I know the world is not done yet with crucifying China for the coronavirus crisis, and much of the bad press is justified, given how this contagion was inaugurated by a country with total control over information and a track record of cover-ups.
But let’s take a breather from all the xenophobic hysteria and victim-blaming for a calm, calculating look at what China has done so far in containing the epidemic to understand how the dynamics have changed and why the time has come for other countries to snap out of the schadenfreude and realise they cannot afford to throw stones any more while living in glass houses.
After locking down entire cities and placing tens of millions of citizens under quarantine, China’s authoritarian government has managed to put a lid on the proliferation of Covid-19 to quite an extent.
For the first time since the outbreak began more than two months ago, the Hubei province epicentre had no new cases to report – except ground zero in Wuhan – for two days in a row this week.
The daily number of new infections across mainland China fell below 100 on Saturday. Hospitals packed to the rafters with Covid-19 patients just a couple of weeks ago have empty beds to show now.
All this is because the country is on a war footing, with the World Health Organisation acknowledging it as “perhaps the most ambitious, agile, and aggressive disease containment effort in history”.
And now, with the global total of coronavirus cases topping the 100,000 mark, China is closing its borders to arrivals from other countries that pose a threat. Don’t miss the irony and implications of what’s happening here – China may have given this disease to the rest of the world, but now it’s making sure the rest of the world doesn’t give it right back.
“Woefully unprepared” was how America’s largest nursing union summed it up in a recent warning to the government about “a fragmented and broken public health infrastructure” that would not be able to cope with a crisis of this magnitude.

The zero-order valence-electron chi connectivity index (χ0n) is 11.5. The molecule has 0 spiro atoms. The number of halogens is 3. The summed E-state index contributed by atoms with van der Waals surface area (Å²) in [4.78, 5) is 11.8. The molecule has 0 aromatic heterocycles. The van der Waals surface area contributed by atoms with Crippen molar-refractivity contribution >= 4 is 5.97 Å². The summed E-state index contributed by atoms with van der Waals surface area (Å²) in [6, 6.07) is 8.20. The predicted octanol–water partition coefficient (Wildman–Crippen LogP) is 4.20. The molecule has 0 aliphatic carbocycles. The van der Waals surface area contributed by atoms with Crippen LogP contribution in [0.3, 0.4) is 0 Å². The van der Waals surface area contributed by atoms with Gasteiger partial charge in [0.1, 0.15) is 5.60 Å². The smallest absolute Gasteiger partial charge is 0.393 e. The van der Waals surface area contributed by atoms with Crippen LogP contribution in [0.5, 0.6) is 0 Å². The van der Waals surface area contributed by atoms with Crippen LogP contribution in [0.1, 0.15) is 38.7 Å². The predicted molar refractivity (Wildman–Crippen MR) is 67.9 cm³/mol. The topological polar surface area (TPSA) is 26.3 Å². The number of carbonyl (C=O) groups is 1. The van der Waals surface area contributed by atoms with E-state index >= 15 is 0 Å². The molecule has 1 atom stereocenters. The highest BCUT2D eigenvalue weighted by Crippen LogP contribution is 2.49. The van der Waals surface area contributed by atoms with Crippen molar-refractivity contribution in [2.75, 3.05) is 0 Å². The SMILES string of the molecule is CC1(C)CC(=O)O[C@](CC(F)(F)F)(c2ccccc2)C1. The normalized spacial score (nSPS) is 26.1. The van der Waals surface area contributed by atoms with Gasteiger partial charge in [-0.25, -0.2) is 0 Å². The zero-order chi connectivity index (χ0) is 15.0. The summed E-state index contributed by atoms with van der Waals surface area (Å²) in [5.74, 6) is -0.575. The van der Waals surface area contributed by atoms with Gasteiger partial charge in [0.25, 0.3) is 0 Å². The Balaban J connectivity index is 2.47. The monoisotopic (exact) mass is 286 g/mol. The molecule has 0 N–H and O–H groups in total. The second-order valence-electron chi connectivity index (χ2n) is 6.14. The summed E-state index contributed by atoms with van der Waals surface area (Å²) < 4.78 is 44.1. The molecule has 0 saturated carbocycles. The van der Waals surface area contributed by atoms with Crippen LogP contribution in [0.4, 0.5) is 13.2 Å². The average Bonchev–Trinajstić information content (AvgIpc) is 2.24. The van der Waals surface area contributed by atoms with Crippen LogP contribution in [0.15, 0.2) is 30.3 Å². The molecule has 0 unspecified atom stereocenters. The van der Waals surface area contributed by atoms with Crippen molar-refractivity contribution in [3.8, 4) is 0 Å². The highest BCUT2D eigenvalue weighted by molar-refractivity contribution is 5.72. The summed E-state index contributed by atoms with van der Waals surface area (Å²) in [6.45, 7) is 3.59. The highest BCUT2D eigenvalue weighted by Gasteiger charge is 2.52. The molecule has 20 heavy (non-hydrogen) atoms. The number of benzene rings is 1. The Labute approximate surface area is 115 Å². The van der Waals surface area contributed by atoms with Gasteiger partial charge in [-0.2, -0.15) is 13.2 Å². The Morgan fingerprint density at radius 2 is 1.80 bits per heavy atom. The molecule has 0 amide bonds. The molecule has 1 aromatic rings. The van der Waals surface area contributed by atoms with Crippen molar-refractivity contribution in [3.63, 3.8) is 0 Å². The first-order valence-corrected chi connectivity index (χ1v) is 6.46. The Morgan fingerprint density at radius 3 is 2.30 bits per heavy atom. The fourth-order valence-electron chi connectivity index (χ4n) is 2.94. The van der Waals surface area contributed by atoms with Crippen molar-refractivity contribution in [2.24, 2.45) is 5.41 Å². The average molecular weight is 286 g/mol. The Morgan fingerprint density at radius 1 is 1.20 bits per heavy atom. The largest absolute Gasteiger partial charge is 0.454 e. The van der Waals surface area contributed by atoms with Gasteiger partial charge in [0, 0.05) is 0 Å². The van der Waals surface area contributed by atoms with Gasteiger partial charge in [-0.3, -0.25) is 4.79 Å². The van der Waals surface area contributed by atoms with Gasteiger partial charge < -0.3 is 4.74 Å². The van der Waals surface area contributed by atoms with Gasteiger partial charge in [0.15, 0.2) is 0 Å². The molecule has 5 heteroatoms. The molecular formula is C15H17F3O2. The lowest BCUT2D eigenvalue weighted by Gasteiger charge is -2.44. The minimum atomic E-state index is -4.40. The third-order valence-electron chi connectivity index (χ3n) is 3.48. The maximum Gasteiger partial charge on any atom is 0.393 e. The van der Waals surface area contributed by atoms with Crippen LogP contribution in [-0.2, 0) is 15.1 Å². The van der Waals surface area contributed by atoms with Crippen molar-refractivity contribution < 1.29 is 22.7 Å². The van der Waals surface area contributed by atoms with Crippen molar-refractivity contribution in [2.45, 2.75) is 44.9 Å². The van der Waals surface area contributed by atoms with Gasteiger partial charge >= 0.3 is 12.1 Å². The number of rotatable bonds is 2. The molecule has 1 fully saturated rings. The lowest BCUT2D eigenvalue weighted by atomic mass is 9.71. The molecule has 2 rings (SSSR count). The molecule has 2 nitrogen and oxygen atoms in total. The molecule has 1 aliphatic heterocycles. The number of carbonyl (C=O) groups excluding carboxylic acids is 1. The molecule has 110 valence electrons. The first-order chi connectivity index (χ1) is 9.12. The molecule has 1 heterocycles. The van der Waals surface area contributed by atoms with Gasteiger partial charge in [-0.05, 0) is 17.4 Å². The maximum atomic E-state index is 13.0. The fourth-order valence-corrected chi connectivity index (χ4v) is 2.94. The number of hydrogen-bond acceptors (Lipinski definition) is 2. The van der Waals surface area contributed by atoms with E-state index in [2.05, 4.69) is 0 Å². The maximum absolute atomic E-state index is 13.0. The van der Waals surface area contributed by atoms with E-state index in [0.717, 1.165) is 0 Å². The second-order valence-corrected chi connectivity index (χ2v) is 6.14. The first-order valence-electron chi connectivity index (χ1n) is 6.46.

The US has reported fewer than 300 infections so far because diagnostic testing for Covid-19 is being conducted at a fraction of the scale it should be. Not even 2,000 have been tested so far, compared with more than 140,000 in South Korea, which has set up fast food-style, drive-through testing stations – a novel concept Americans would probably embrace if their government could get its act together.
It doesn’t help that Trump has been making recklessly irresponsible claims about the disease and lulling Americans into a false sense of security by routinely disputing scientific data and offering personal opinions that directly contradict public health advice. He has suggested, based on personal “hunches”, that the disease will “miraculously go away” with the onset of summer, that it’s mostly “very mild”, that many people recover without having to see a doctor, that hundreds of thousands will get better “just by, you know, sitting around and even going to work”.
While Trump has been criticised for treating the epidemic as more of an obstacle to his re-election campaign than a wider threat to humanity, that self-centred approach itself may well be the catalyst that finally spurs him on to protect American lives. He’ll do anything to win a second term, and if that means wiping out this scourge blocking his way back to the White House, maybe it’s just as well.
Otherwise it may soon be time to start placing incoming Americans under quarantine. After China, it could be America’s turn next to face mistrust and derision from the international community.